On September 10, 2009, Powell filed a traverse in further support of his habeas application. Dkt. No. 7 ("Traverse").

II. DISCUSSION

A. Differences Between 28 U.S.C. § 2241 and 28 U.S.C. § 2255

The Court first considers the significance of the fact that this action is brought by Powell pursuant to 28 U.S.C. § 2241 rather than § 2255.

It is well-settled in this Circuit that a petition filed pursuant to 28 U.S.C. § 2241 "generally challenges the execution of a federal prisoner's sentence, rather than the imposition of the sentence itself." Jiminian v. Nash, 245 F.3d 144, 146-47 (2d Cir. 2001). A § 2241 petition is typically utilized to raise claims relating to an inmate's prison conditions or the computation of a prisoner's sentence. Id.; see also Chambers v. United States, 106 F.3d 472, 474-75 (2d Cir. 1997) (discussing circumstances under which a federal prisoner may properly file a § 2241 petition). 28 U.S.C. § 2255, by contrast, is the means by which a federal inmate typically challenges his conviction and/or sentence; the text of that statute provides, in part, that § 2255 is to be utilized where the petitioner believes that "the sentence was imposed in violation of the Constitution or laws of the United States, ... or that the sentence was in excess of the maximum authorized by law, or is otherwise subject to collateral attack." See Jiminian, 245 F.3d at 147 (quoting 28 U.S.C. § 2255(a)).

As noted ante, the claims asserted by Powell in the present action challenge the determination by the District of Maine that Powell was subject to the enhanced sentencing penalties provided under the ACCA; nowhere in his petition does Powell contest the conditions of his confinement or the Bureau of Prisons' calculation or execution of his sentence. See Petition. Since Powell is challenging the propriety of his sentence in light of the above-cited Supreme Court precedent, such an action is properly asserted in a motion filed pursuant to § 2255. See Brooks v. United States, No. CV 06-1728, 2007 WL 1655775, at *2 (E.D.N.Y. June 5, 2007) (" '[N]o matter what title the prisoner plasters on the [application's] cover ... [i]t is the substance that controls' and a petitioner cannot avoid the requirements of § 2255 by 'inventive captioning' ") (quoting Melton v. United States, 359 F.3d 855, 857 (7th Cir. 2004)).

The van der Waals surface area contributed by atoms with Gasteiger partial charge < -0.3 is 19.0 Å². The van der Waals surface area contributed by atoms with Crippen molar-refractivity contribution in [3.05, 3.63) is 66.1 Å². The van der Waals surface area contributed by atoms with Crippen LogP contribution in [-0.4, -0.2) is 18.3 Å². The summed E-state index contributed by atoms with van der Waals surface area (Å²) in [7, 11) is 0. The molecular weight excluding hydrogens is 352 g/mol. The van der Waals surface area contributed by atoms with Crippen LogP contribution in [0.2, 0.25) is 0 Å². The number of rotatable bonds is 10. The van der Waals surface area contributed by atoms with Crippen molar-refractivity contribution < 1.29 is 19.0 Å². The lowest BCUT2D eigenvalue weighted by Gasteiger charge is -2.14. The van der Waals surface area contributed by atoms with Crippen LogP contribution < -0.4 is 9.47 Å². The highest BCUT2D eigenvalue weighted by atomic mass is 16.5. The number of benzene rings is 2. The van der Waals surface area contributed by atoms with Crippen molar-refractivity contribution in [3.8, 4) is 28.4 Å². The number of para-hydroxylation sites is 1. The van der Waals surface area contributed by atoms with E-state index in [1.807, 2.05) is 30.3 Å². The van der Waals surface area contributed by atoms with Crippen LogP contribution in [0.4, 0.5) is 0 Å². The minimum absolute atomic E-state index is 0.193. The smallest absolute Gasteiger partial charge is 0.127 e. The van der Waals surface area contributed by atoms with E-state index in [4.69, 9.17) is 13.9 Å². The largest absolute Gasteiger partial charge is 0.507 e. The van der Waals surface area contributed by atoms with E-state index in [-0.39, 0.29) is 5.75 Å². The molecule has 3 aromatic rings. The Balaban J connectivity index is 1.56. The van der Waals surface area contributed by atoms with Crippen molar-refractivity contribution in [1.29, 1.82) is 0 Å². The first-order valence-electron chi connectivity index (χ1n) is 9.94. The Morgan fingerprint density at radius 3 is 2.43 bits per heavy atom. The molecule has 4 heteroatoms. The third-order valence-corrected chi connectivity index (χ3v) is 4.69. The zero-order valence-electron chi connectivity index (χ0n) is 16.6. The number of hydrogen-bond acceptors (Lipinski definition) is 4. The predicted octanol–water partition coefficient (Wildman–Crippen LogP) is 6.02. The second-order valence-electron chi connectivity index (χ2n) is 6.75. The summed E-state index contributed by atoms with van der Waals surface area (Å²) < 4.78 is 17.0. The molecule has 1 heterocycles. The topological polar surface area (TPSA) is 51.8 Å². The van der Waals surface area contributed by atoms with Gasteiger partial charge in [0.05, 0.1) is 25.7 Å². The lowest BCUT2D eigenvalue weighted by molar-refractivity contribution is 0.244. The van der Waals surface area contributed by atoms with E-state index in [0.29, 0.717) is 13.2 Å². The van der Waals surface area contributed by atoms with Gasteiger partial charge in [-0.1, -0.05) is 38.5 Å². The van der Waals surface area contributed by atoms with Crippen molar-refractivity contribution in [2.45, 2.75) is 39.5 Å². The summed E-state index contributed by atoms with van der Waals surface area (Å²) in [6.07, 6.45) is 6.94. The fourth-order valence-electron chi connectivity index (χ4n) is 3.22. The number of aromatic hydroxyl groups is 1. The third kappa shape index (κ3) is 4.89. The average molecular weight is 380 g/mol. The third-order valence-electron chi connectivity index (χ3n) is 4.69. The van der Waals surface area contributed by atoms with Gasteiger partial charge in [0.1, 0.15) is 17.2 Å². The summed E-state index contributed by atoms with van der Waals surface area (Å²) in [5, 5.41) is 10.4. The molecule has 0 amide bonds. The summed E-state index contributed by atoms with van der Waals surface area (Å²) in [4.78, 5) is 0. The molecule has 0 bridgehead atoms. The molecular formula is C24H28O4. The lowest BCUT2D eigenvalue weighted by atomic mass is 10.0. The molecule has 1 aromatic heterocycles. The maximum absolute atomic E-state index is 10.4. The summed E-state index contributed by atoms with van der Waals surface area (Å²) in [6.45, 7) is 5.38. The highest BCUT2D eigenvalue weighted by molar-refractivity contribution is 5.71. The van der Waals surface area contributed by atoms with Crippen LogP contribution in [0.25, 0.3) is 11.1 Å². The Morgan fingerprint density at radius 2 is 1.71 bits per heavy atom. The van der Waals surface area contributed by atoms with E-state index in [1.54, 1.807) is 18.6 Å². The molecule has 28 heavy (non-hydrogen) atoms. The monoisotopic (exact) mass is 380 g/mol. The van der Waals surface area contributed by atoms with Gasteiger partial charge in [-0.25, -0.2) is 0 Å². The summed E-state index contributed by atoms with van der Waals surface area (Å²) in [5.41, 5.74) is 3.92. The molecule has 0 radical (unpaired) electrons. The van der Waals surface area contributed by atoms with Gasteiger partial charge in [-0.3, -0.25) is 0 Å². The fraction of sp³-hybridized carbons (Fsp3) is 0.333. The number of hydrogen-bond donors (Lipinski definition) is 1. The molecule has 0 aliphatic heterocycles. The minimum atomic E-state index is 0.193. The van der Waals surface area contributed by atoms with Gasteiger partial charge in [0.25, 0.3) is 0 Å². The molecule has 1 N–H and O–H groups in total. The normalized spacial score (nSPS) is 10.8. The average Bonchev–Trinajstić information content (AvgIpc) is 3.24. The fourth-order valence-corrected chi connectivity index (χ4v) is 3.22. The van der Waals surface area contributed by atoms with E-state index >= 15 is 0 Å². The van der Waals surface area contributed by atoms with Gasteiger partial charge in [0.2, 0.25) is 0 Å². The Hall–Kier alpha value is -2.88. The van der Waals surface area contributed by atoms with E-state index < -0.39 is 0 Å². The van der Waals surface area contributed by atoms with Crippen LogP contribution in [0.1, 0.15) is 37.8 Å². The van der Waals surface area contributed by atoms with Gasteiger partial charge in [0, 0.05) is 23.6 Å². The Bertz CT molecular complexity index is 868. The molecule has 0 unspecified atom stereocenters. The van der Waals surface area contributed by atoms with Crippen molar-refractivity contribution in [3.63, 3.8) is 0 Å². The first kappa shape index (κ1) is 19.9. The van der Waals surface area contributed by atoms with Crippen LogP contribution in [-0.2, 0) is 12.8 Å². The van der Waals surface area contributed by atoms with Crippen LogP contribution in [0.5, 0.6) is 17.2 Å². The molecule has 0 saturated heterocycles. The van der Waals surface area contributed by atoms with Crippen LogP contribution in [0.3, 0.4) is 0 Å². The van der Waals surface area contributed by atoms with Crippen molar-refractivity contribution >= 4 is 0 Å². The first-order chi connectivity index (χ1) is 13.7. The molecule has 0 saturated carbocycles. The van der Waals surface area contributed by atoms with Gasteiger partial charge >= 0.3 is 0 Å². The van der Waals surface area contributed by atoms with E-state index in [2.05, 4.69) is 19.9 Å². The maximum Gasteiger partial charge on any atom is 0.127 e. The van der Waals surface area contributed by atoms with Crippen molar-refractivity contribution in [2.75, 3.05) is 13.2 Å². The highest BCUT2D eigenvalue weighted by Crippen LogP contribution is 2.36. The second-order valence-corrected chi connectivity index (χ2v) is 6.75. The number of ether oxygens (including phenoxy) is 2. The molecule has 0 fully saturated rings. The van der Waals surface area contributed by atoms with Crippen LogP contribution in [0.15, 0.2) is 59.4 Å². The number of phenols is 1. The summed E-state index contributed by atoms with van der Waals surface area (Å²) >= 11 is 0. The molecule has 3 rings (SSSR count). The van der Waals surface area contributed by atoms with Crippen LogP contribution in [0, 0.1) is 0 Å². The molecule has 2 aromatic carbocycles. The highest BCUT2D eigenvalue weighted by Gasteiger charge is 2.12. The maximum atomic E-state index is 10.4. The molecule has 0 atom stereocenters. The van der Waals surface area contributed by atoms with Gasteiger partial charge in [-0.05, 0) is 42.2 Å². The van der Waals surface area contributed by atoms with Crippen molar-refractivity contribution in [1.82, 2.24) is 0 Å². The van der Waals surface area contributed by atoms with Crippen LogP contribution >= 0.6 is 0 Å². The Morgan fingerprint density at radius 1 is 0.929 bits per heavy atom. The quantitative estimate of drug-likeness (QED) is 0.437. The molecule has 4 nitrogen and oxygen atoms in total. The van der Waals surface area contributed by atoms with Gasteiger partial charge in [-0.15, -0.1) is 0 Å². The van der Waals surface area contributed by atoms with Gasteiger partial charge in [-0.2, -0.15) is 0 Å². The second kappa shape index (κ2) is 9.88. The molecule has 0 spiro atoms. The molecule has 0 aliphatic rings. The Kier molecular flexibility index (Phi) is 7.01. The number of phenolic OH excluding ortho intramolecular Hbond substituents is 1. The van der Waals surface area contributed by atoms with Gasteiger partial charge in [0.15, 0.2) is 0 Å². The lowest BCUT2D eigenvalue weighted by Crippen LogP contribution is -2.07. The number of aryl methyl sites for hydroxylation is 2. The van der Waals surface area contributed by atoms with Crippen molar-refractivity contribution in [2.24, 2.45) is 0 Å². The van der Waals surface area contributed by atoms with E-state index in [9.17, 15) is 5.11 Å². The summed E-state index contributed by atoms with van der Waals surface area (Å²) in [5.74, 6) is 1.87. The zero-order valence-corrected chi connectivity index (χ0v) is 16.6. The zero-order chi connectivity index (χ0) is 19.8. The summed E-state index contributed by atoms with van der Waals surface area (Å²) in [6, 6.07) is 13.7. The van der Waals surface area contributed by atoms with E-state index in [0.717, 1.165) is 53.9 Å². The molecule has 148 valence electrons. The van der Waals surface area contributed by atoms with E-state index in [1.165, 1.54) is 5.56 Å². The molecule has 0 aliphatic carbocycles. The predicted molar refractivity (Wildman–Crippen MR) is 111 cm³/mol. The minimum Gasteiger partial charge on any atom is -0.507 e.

Since, as noted ante, Powell has already filed an (unsuccessful) motion pursuant to § 2255 in the District of Maine, and he is now asserting claims in a § 2241 petition that are properly brought in a § 2255 motion, this Court must either treat the present petition as a second or successive § 2255 petition, and transfer it to the First Circuit for certification under § 2255(h) or, if Powell cannot demonstrate that a remedy under § 2255(e) would be inadequate or ineffective to test the legality of his detention under the "savings clause" of § 2255(e), this Court must deny and dismiss the § 2241 petition for lack of jurisdiction. See Adams v. United States, 372 F.3d 132, 136 (2d Cir. 2004). In discussing this "savings clause" of § 2255, the Second Circuit has explained that:

The net result of this statutory scheme is to limit federal jurisdiction to hear habeas claims based on the invalidity of a federal conviction or sentence to § 2255 unless a petitioner can show that a motion pursuant to that section is "inadequate or ineffective to test the legality of his detention." If such a showing can be made, federal courts retain jurisdiction to hear the habeas petition pursuant to § 2241. But if the necessary showing cannot be made, § 2241 cannot be ...